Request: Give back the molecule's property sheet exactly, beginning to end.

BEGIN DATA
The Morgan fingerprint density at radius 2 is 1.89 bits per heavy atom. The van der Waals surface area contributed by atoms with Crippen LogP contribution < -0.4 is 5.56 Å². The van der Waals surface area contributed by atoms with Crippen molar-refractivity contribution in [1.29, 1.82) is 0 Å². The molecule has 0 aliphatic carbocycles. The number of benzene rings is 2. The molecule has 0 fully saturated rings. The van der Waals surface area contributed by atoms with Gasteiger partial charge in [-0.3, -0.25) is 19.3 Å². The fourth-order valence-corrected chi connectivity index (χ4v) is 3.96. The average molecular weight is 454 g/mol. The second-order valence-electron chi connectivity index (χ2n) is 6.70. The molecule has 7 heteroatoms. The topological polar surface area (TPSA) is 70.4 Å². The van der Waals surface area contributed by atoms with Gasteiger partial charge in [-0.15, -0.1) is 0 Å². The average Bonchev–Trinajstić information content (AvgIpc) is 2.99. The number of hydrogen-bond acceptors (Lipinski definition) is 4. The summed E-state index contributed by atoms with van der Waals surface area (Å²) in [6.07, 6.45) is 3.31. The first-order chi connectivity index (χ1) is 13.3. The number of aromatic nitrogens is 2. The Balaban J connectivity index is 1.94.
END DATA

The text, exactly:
The Morgan fingerprint density at radius 2 is 1.89 bits per heavy atom. The van der Waals surface area contributed by atoms with Crippen LogP contribution < -0.4 is 5.56 Å². The van der Waals surface area contributed by atoms with Crippen molar-refractivity contribution in [1.29, 1.82) is 0 Å². The molecule has 0 aliphatic carbocycles. The number of benzene rings is 2. The molecule has 0 fully saturated rings. The van der Waals surface area contributed by atoms with Gasteiger partial charge in [-0.3, -0.25) is 19.3 Å². The fourth-order valence-corrected chi connectivity index (χ4v) is 3.96. The average molecular weight is 454 g/mol. The second-order valence-electron chi connectivity index (χ2n) is 6.70. The molecule has 7 heteroatoms. The topological polar surface area (TPSA) is 70.4 Å². The van der Waals surface area contributed by atoms with Gasteiger partial charge in [-0.15, -0.1) is 0 Å². The average Bonchev–Trinajstić information content (AvgIpc) is 2.99. The number of hydrogen-bond acceptors (Lipinski definition) is 4. The summed E-state index contributed by atoms with van der Waals surface area (Å²) in [6.07, 6.45) is 3.31. The first-order chi connectivity index (χ1) is 13.3. The number of aromatic nitrogens is 2. The Balaban J connectivity index is 1.94.